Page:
I realize I've been relying heavily on photos instead of words here on the blog lately -- that's because I've been having a lot of trouble stringing them together when speaking, let alone writing. I am just. so. tired. At about four or five months of age Sylvie started to pretty much sleep through the night. Regular readers of this blog could probably go back and check for the exact date -- I'm too tired to bother. Because ever since Sylvie started to crawl, about two months or so ago, she's been waking up pretty much every two or three hours at night. At first I thought she was excited by her new ability and simply wanted to get moving; then I chalked it up to teething. She had an ear infection in B.C., which certainly didn't help, and now, as a result of the antibiotics, she has thrush. So it's probably been all of those things, in sequence or in combination. I don't consider it sleep deprivation on par with that caused by a newborn -- those wakenings, at least for me and my babies, always lasted an hour or more at a time. These wakenings are usually mercifully brief, except for an early morning one that generally lasts forty-five minutes to an hour, around four a.m.
I'm a big sleeper -- love to sleep! Loved it before I had children. Love it even more now. And I need a lot of it. I've always needed more than the average eight hours a night. I need about nine to feel normal. And I'll happily steal ten if I can. I also like to read in bed, so those ten hours are, ideally, book-ended by a couple of hours lying there reading. Of course, this does not happen nearly often enough for my liking, not with two small children, and probably too often for David's. (The man is a saint. And he doesn't need very much sleep. And I haven't said a word about all the hockey lately. Isn't there some kind of playoff thingy going on?)
One of the subjects I like to read about in bed is, drum roll please: sleep. So this week, I absolutely devoured Patricia Morrisroe's new memoir of insomnia, Wide Awake. A magazine writer, Morrisroe, who is best known for her biography of Robert Mapplethorpe, has been an insomniac since childhood. She has no trouble falling asleep -- it takes her an enviable five minutes. It's staying asleep that's the problem. She generally wakes up for at least a couple of hours in the dead middle of the night. At least, she used to. Because during the writing of this book, which she decided to write in order to find a cure, she did indeed solve the problem of her insomnia. This is actually quite surprising, given how unyielding the problem tends to be. The book belongs as much in the popular science genre as it does in the memoir category-- it is science made light, personal and, whenever possible, amusing. In fact, even though I'm utterly sleep-deprived at the moment, it actually kept me up, reading into the night for way too long.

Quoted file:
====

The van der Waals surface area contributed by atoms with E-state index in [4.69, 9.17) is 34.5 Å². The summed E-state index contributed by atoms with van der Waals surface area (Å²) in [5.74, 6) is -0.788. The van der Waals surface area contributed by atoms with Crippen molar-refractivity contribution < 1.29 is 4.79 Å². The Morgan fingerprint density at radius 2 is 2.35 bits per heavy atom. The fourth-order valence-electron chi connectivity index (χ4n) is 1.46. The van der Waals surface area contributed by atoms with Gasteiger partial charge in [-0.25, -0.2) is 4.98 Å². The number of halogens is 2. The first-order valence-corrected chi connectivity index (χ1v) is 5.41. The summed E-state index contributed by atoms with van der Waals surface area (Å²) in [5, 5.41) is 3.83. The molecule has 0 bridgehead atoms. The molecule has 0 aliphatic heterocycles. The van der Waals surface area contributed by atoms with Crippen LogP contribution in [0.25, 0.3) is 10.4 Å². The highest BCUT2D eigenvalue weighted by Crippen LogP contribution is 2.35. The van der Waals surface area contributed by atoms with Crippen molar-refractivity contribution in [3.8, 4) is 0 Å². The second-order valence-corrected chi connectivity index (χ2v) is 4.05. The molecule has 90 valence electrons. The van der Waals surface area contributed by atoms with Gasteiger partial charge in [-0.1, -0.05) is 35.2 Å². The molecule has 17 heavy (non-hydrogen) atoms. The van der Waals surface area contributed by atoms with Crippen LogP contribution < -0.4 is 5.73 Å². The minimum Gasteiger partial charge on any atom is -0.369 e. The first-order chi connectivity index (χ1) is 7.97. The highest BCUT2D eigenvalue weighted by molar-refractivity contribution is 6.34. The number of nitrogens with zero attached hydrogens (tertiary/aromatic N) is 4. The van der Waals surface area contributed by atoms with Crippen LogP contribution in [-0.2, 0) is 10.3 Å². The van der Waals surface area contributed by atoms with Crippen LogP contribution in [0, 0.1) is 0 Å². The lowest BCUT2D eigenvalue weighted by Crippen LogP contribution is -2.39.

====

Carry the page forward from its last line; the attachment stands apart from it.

For a little taste of Morrisroe on sleep, check out this article about how her mother-in-law, who is 87, takes advantage of her insomnia to work her way through the classics.
I like sleep so much, I've often thought of writing a novel about it. (I wrote "dreamed" instead of "thought" first and then changed it. That was too much of a groaner, even for me.) A novel about sleep would be exciting, huh? Here's a tiny flash I once wrote on the subject.
Also, if you like the subject of sleep and you haven't read Steven Millhauser's novella Enchanted Night, you really should. There's a lot more activity in it than just sleeping but it's very ... sleepy. And it beautifully evokes a small-town summer night.
If you know of any more really good books on the subject of sleep -- or somehow related to it -- please do drop me a line or leave a comment.